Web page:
What is state failure? See my conceptualisation of state failure on the right flank below.

Friday, November 23, 2007

The Dutch government decided to extend - And other news

Based on Dutch NOS' news The Australian is already reporting the following, and the Uruzgan Weblog's webmaster had also already posted some remarks on this, that in the Netherlands the decision has now been taken that the Uruzgan mission shall be extended by about two years.
" The Dutch government has agreed to extend its contribution to the NATO-led ISAF mission in Afghanistan, according to public broadcaster NOS.Quoting ‘government circles’, NOS reports that the three coalition parties currently in government have agreed to prolong the mission by ‘about two years’. A formal decision is expected to be presented to parliament a week from now.
The NOS reports that several condition have been set:
- An exact date for the new mission will established and it will be up to NATO to seek replacement for the Dutch troops after that date;
- The number of troops deployed will be reduced from the present number of 1649 to about 1200. Four countries will take over as yet unspecified tasks: the Czech Republic, France, Hungary, and Slovakia.
- 1200 was also the the original number of troops dispatched.
- The Labour Party (gov’t) reportedly has demanded ‘firm commitments’ about the reconstruction of Afghanistan.
The (current - P.M.) Dutch contribution to ISAF began on 1 August last year and will end 1 August next year. The Netherlands is the ISAF lead nation in the province of Uruzgan. "
So that much has been said. The "about two years" part is interesting, not only because it's vague, but because earlier on there was talk about an extension for eighteen months, and this therefore indicates that discussions still left might center around whether the commitment might be for longer and not whether it could still be for a shorter time only. Regarding Hungary: the tasks to be fulfilled by Hungarian units ending up there are not clarified yet. Earlier I reported how the Hungarian defence ministry announced our troops would serve in Uruzgan as OMLTs - but in fact I can confirm that based on what I've heard recently it looks like really nothing sure yet.
Meanwhile, reading an article from IWPR on problems faced in Faryab and Badghis provinces, I was reminded that earlier on there was talk of the possibility that Norwegians might be joining the Uruzgan coalition. It seems like for now such talk has been dropped. And the Norwegians are sending in reinforcements to their troops based in Maimana (in Faryab), and it looks like they have enough problems up there. Back in the spring I wrote a post with the title "Talib insurgency shows signs of geographic expansion" - well, at that time Faryab and Badghis weren't so much on my radar screen. IWPR reports:
" In Faryab, directly to the north of Badghis, the Taleban have established a foothold in mountainous areas, and are trying to expand their networks there as well. The Taleban have launched several sorties in both provinces in the past two months and claim that the Bala Murghab, Ghormach and Qades districts of Badghis are largely in their hands.
The Taleban attacked Badghis’s Bala Murghab district on September 20, in a three-hour battle that left four policemen and 20 insurgents dead. Two days later, the Taleban attacked Qaisar, a district in Faryab, resulting in the capture of an insurgent commander named as Rassulak.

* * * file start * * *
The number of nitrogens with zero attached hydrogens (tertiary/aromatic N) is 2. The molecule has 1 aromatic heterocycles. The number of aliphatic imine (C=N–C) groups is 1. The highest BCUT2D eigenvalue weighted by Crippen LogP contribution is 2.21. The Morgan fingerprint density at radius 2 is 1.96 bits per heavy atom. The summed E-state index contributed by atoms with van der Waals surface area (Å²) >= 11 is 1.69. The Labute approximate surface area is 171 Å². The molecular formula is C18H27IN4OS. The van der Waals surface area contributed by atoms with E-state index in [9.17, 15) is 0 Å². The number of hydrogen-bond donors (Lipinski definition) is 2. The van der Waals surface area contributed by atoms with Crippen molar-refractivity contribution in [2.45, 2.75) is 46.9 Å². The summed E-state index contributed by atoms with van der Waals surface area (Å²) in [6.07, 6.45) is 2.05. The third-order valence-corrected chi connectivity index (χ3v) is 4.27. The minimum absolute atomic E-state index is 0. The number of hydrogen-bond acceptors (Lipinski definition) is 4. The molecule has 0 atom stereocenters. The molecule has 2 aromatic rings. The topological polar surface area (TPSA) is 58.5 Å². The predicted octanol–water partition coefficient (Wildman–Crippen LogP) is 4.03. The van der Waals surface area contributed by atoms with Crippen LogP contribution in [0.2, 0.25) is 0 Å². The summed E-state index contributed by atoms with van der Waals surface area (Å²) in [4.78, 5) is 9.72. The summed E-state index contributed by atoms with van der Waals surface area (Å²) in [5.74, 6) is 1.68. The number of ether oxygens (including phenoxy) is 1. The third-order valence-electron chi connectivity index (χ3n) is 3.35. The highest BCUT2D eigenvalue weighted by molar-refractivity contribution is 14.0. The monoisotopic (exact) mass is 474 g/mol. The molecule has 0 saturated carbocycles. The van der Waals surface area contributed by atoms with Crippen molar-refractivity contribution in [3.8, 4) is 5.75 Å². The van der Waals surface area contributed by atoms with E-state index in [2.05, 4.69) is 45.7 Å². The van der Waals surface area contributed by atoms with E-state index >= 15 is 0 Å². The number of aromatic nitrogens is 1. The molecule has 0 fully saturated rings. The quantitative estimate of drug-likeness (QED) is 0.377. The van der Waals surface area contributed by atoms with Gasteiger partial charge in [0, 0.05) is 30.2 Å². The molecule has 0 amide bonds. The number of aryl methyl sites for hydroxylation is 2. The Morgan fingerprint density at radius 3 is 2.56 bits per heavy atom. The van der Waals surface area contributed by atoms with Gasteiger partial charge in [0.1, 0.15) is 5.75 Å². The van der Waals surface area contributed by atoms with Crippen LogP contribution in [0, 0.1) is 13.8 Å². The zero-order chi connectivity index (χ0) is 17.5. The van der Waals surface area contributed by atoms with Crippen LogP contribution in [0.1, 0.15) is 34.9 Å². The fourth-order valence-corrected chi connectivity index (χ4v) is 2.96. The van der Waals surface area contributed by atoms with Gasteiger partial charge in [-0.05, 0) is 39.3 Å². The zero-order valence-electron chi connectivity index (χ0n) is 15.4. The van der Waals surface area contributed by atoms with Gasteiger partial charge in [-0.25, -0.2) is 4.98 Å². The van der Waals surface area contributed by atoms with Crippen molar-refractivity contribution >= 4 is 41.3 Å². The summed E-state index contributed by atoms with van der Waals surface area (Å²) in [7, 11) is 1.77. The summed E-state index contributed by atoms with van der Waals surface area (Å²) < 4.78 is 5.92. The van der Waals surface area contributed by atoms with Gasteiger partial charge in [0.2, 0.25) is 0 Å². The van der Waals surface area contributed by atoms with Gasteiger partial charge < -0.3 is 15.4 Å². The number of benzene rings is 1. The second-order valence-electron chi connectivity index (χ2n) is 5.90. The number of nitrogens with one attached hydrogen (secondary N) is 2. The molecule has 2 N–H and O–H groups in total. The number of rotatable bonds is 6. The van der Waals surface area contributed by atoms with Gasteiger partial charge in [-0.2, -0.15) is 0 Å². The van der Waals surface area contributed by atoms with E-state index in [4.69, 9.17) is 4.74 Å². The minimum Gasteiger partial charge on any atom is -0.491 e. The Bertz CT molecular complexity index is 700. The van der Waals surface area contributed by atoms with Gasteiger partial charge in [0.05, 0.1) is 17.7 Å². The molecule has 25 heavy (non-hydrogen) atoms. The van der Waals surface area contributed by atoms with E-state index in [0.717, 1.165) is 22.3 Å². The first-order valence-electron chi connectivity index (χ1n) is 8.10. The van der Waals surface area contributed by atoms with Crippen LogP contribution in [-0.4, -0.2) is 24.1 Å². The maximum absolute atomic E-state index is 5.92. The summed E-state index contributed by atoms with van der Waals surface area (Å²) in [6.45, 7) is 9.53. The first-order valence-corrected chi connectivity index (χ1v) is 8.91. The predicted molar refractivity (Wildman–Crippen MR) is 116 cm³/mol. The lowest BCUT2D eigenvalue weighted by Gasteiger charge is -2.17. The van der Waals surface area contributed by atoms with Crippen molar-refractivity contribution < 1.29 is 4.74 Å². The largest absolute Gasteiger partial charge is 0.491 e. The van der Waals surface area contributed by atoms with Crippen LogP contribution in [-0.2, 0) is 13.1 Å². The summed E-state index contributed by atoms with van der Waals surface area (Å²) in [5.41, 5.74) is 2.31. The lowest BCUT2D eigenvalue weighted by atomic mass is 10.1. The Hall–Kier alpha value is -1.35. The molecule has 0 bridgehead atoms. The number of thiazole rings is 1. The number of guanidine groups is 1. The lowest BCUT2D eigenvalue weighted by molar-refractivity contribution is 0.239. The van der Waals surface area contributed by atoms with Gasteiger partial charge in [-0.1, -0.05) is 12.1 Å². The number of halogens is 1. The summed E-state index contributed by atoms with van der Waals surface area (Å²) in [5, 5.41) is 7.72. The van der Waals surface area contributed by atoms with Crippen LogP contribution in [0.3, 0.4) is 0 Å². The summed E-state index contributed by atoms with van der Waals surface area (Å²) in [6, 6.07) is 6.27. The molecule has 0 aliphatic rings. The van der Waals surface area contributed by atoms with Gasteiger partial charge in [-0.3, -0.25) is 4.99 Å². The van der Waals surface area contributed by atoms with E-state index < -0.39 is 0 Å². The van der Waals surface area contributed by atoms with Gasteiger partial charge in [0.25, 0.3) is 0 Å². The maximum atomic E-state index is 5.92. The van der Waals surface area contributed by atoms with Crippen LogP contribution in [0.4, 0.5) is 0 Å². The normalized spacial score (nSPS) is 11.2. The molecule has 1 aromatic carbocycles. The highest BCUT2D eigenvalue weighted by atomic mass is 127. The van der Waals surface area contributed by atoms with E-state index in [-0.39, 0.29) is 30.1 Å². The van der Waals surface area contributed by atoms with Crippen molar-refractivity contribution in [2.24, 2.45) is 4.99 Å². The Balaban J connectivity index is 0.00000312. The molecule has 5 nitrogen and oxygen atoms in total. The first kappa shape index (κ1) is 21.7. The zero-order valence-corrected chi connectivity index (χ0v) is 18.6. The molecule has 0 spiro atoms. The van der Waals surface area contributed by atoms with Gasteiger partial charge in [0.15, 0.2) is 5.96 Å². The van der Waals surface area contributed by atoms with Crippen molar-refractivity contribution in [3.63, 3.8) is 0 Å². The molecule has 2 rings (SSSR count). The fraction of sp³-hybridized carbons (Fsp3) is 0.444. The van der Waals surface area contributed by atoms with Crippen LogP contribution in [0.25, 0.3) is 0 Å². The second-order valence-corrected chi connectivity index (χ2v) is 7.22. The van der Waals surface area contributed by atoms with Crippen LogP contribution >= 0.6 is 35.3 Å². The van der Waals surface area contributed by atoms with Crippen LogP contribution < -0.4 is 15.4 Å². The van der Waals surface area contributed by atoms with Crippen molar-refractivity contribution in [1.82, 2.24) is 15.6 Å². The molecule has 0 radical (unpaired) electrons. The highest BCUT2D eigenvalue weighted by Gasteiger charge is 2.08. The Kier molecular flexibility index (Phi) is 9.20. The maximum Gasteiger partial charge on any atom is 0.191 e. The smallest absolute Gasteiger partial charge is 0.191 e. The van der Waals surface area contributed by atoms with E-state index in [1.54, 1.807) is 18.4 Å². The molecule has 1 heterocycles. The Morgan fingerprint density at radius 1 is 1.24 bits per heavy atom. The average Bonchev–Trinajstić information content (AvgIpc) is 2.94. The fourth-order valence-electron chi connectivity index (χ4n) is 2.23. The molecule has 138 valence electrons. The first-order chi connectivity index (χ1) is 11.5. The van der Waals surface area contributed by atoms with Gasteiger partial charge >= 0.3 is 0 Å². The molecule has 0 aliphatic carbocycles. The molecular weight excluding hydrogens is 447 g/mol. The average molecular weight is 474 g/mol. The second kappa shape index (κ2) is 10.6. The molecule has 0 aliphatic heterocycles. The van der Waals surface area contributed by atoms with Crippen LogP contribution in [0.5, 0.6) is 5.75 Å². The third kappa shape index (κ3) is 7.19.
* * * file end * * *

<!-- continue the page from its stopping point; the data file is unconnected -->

On September 25, a police vehicle hit a roadside mine in the Ghormach district of Badghis, killing three and injuring four. Officials blamed the insurgents. When a helicopter belonging to NATO’s International Security Assistance Force crashed in Ghormach the same day, the Taleban claimed responsibility. Also that day, a Chinese road construction company worker was kidnapped by the insurgents in the Qaisar district.
Afghan government forces launched a counter-offensive in the Ghormach and Bala Murghab districts, and official reports put the death toll among the Taleban at more than 20. The rebels denied this.
The governor of Badghis, Ashraf Naseri, denies that the Taleban are gaining ground in his province.
“The Taleban’s claims that they have captured mountainous areas show that they are weak,” he told IWPR. “They cannot fight on flat terrain; they hide out in the mountains where normal people don’t live.”
... residents of Badghis and other northern provinces say that the Taleban now exert an influence that is felt in their daily lives.
“The Taleban have reached the area,” said Fazel Rahman, a resident of Bala Murghab district. “It is not important how many buildings are under the government’s control. The Taleban are present in the villages and many people have joined them. Unemployment and the government’s failure to help people have resulted in this situation – the Taleban are getting stronger by the day.” "
The trouble in and around Faryab seems to me to be connected to the recent worsening of the security situation in the border areas adjacent with Turkmenistan which was noted in the UN's latest half year security review. I wonder if the drugs trade might have something to do with this.
To finish off, just by the way I'll mention that CNN had a report today from Southern Afghanistan. I have to say it was extremely saddening the way mullah Naqib was introduced in that report simply as "a mullah," and that it wasn't mentioned that he has passed by now, and what that meant for Arghandab district in Kandahar recently. I know, one has to appreciate that CNN reported from southern Afghanistan, and also that such a report is never supposed to function as the equivalent of a think tank briefing. But still... And I'd say it's time to forget titles such as "don't forget Afghanistan..."
That's way too negative when heard for the thousandth time.
Anyway, go to CNN World videos and check out what I'm talking about.

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